For surely I know the plans I have for you, says the Lord, plans for your welfare and not for harm, to give you a future with hope.  Then when you call upon me and come and pray to me, I will hear you.  When you search for me, you will find me; if you seek me with all your heart.                                       -Jeremiah 29:11-13

This season of Advent is a time when we focus on the mystery of the Incarnation- the Word of God becoming flesh in the person of Jesus. We have grown very comfortable with this mystery and cling to it as the core of our faith. But I wonder if we are often much less comfortable with the idea of God’s word taking flesh in our own lives. Have we failed to instill in each other the same certainty that the Spirit of God still seeks to become incarnate in each of us? In other words, do we actually believe and trust that God is at work in our lives, that God is invested in our choices and, indeed, has a particular calling and purpose for us? Have we helped each other learn the art of sacred listening to God in prayer, what has for many centuries in the Church been called the practice of “discernment”? Do we believe that God does indeed desire to speak to us, as the prophet Jeremiah describes in the scripture passage above?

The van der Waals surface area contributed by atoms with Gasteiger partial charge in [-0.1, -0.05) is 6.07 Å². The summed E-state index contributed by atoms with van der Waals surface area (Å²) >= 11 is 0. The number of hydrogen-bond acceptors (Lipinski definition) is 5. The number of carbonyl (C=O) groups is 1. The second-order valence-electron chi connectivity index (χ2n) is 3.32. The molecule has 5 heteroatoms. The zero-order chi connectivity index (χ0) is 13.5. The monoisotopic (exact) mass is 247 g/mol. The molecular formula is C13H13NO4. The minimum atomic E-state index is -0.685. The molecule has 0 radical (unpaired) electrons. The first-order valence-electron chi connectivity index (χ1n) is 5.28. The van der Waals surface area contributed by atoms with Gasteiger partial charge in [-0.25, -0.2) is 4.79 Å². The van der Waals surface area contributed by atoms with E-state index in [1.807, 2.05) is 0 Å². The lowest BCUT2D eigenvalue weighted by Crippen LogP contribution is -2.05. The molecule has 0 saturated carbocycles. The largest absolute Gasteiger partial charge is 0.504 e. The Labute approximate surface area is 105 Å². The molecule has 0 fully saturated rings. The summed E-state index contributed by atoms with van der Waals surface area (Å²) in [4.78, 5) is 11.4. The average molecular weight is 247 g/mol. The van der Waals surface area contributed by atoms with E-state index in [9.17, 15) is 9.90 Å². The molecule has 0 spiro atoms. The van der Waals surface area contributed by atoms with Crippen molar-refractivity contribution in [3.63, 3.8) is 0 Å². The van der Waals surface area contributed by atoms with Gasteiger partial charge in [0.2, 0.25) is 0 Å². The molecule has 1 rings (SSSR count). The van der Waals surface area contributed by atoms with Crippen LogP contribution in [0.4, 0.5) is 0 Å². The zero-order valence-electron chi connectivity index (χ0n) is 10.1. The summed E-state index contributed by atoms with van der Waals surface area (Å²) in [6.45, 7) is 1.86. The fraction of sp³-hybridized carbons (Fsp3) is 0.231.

It is important for us to stop and reflect: have you ever had a personal experience of being led by God toward a particular path or choice? How is it that you “heard” God? Many Christians go through their lives without that kind of experience. However, in times of great change, loss or uncertainty, the importance of  discernment increases. How can we truly know what God wants of us? My hope is that in the coming year, we can spend time together honing our skill of discernment, coming before God with open and listening hearts, seeking to encounter God in new ways, as we move forward together in our future.
Advent peace,  Pastor Annette


A community deepening its discernment practice is a community learning to get out of its own way. It is a community coming to understand that prayer is not simply a means of getting God to do what we want. Through prayer, stillness and dialogue we place ourselves in alignment with God’s purpose for us.
– How to lead when you don’t know where you’re going, Susan Beaumont